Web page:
LeBron James has played a good chunk of his career under the unforgiving lens of social media, where players are criticized, mocked and turned into memes for chuckles.
He has a perceptive view of the good and bad of social media.
“If you’re a celebrity, you realize it’s actually really bad for you if you pay attention to it,” James said Saturday. “Like, if you really pay attention, there are people out there that really try to tear you down. You have to realize that. One, you don’t know who they are. Two, they don’t know what they’re talking about. Three, they’ve never stepped in your shoes or been in the light to understand what it means to have to perform or whatever the case may be. …
“But if I have some words of advice, if you’re a part of it and it bothers you, then you probably should just delete it off your phone. That would be if it bothers you.”
During the regular season, James is active on social media, including Twitter and Instagram, but during the playoffs, James refrains from social media.
For this postseason, James turned his Instagram account over to people with inspirational stories, such as kids who want to end bullying and help the environment.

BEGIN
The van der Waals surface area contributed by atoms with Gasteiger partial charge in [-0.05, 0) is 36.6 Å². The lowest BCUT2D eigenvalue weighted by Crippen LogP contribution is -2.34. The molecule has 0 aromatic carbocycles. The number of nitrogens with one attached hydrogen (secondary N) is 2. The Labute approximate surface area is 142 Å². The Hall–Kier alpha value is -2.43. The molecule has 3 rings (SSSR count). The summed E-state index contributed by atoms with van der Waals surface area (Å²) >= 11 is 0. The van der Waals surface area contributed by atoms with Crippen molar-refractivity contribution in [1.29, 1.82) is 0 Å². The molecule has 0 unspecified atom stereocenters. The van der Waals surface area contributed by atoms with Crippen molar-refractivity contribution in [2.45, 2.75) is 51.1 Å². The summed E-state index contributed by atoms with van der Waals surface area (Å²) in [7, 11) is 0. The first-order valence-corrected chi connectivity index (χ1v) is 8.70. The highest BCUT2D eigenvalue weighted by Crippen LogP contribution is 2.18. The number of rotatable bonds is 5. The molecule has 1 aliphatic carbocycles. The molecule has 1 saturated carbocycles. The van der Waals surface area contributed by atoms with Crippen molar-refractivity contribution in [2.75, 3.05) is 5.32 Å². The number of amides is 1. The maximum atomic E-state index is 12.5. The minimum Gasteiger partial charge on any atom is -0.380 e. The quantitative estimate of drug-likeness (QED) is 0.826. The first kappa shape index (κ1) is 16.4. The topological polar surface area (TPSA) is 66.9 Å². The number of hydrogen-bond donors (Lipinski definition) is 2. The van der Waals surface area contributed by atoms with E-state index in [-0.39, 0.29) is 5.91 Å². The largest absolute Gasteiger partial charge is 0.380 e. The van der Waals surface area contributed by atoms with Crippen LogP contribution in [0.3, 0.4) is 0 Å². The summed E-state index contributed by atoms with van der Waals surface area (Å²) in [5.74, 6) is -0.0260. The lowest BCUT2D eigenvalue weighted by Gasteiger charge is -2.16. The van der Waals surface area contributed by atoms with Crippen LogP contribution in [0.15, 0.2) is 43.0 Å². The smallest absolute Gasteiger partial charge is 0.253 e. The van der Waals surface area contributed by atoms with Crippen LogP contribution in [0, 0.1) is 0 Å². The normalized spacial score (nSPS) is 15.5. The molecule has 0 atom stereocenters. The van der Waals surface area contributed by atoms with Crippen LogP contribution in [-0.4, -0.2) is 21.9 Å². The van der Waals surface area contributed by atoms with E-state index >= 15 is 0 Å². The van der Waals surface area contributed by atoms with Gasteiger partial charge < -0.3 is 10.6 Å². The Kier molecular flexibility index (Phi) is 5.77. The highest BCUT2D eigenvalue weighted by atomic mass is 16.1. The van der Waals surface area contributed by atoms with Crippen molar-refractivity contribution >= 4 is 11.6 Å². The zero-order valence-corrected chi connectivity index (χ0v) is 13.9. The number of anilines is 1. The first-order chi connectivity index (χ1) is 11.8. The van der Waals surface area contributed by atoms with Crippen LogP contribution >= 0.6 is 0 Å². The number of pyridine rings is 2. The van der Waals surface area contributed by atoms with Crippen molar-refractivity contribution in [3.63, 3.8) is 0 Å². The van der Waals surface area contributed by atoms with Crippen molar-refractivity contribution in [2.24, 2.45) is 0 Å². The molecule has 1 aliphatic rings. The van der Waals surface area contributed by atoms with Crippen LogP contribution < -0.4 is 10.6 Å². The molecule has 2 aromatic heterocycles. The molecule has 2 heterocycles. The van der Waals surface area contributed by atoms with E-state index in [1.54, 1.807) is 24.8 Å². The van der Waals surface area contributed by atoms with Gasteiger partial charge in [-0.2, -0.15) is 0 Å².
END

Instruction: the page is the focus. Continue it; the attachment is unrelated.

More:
Even though he’s not on social media, he is aware of what’s going. When asked about Cavaliers owner Dan Gilbert’s tweets complimentary of James, the team and the Cavs’ front office, James said, “I’m not on social media right now, so I wasn’t aware of that. It was his account though, right?” referencing the Twitter scandal involving Philadelphia 76ers president of basketball operations Bryan Colangelo.
James is comfortable enough to laugh at the memes poking fun at him.
“I’ve learned how to laugh at the memes that come through,” he said. “I’ve learned if it’s someone that’s trying to kill me in the fashion to laugh at that, too, because it’s funny at times as well, and not take too much into it.”
He acknowledged it took him time to learn the golden rule of social media: don’t read the comments.
“It comes with growth,” James said. “I think it comes with understanding what matters and what doesn’t matter in your life, in your personal life.”